Monday, October 31, 2016

"Is It Conceivable That at One Crucial Moment, He Managed to Think Quickly and Act at Once?"

"The Billiard Ball."
By Isaac Asimov (1920-92).
First appearance: Worlds of IF, March 1967.
Reprinted many times (HERE), including Asimov's Mysteries (1968).
Novelette (18 pages).
Online (HERE) and at The Luminist Archives (HERE; go to text page 6).
"What's more, both played for blood, and there was no friendship in the game that I could see."
Possibly—and we emphasize that word—the most sophisticated murder . . . ever.

Main characters:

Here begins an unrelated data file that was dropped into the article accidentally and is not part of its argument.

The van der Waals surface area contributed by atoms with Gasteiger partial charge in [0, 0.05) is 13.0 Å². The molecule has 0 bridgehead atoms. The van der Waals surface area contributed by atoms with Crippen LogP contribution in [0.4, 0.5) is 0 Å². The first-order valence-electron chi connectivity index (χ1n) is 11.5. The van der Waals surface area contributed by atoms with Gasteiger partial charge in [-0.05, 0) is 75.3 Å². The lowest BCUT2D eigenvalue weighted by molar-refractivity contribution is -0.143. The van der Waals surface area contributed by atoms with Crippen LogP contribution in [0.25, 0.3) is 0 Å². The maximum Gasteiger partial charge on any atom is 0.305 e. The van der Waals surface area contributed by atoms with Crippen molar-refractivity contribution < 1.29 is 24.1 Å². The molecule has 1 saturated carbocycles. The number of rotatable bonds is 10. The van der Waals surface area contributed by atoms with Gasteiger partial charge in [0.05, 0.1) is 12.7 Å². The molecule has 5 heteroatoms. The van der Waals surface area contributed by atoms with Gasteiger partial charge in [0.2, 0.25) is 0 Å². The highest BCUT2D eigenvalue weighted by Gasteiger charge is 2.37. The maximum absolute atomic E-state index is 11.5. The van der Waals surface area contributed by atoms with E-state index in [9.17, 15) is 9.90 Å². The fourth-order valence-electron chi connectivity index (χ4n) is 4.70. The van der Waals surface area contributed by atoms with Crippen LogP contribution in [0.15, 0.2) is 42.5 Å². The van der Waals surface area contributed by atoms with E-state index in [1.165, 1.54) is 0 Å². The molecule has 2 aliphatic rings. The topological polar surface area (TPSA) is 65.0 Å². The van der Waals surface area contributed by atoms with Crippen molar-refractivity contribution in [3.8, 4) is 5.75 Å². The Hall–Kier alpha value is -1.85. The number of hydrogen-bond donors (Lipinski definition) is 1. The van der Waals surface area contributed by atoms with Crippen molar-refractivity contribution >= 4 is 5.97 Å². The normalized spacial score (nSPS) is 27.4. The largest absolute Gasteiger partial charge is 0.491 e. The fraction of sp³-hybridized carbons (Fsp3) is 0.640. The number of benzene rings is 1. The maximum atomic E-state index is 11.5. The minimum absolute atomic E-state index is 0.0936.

~ Professor James Priss, theoretician:
   "Of course, Ed Bloom is not really a scientist, and he must have his day in the sun."
~ Edward Bloom, inventor:
   "Listen, I'll tell you what gripes him. Plain old-fashioned jealousy. It kills him that I get what I get for doing. He wants it for thinking."
~ The Tele-News Press reporter:
   ". . . if any reporter then on the scene ever tried to say he remained a cool observer of that scene, then he's a cool liar."
- Wikipedia has a short article about anti-gravity (HERE), and one about our story (HEREWARNING: SPOILERS); Atomic Rockets has a very large page devoted to anti-gravity (HERE).
- We've already spent some time with Isaac Asimov (HERE) and (HERE).

The bottom line: "Gravity is a contributing factor in nearly 73 percent of all accidents involving falling objects."
   — Dave Barry

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